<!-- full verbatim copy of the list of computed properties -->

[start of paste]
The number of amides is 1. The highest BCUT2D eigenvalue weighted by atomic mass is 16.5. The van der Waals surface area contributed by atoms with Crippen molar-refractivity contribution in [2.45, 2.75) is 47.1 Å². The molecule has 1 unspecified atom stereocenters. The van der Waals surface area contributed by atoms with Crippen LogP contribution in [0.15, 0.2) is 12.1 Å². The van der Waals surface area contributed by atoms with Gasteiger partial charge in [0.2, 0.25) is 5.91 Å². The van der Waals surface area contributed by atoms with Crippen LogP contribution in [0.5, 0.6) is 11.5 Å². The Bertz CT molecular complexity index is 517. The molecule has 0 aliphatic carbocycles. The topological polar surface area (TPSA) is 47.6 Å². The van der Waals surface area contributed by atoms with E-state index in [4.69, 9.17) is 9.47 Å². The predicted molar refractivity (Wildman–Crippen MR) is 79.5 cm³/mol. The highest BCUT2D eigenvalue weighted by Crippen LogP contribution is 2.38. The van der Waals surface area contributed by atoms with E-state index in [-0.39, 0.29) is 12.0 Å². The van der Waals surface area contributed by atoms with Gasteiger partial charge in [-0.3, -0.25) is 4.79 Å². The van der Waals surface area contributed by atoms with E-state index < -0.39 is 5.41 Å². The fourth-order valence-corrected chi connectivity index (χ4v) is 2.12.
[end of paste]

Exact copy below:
The number of amides is 1. The highest BCUT2D eigenvalue weighted by atomic mass is 16.5. The van der Waals surface area contributed by atoms with Crippen molar-refractivity contribution in [2.45, 2.75) is 47.1 Å². The molecule has 1 unspecified atom stereocenters. The van der Waals surface area contributed by atoms with Crippen LogP contribution in [0.15, 0.2) is 12.1 Å². The van der Waals surface area contributed by atoms with Gasteiger partial charge in [0.2, 0.25) is 5.91 Å². The van der Waals surface area contributed by atoms with Crippen LogP contribution in [0.5, 0.6) is 11.5 Å². The Bertz CT molecular complexity index is 517. The molecule has 0 aliphatic carbocycles. The topological polar surface area (TPSA) is 47.6 Å². The van der Waals surface area contributed by atoms with E-state index in [4.69, 9.17) is 9.47 Å². The predicted molar refractivity (Wildman–Crippen MR) is 79.5 cm³/mol. The highest BCUT2D eigenvalue weighted by Crippen LogP contribution is 2.38. The van der Waals surface area contributed by atoms with E-state index in [-0.39, 0.29) is 12.0 Å². The van der Waals surface area contributed by atoms with Gasteiger partial charge in [-0.3, -0.25) is 4.79 Å². The van der Waals surface area contributed by atoms with E-state index < -0.39 is 5.41 Å². The fourth-order valence-corrected chi connectivity index (χ4v) is 2.12.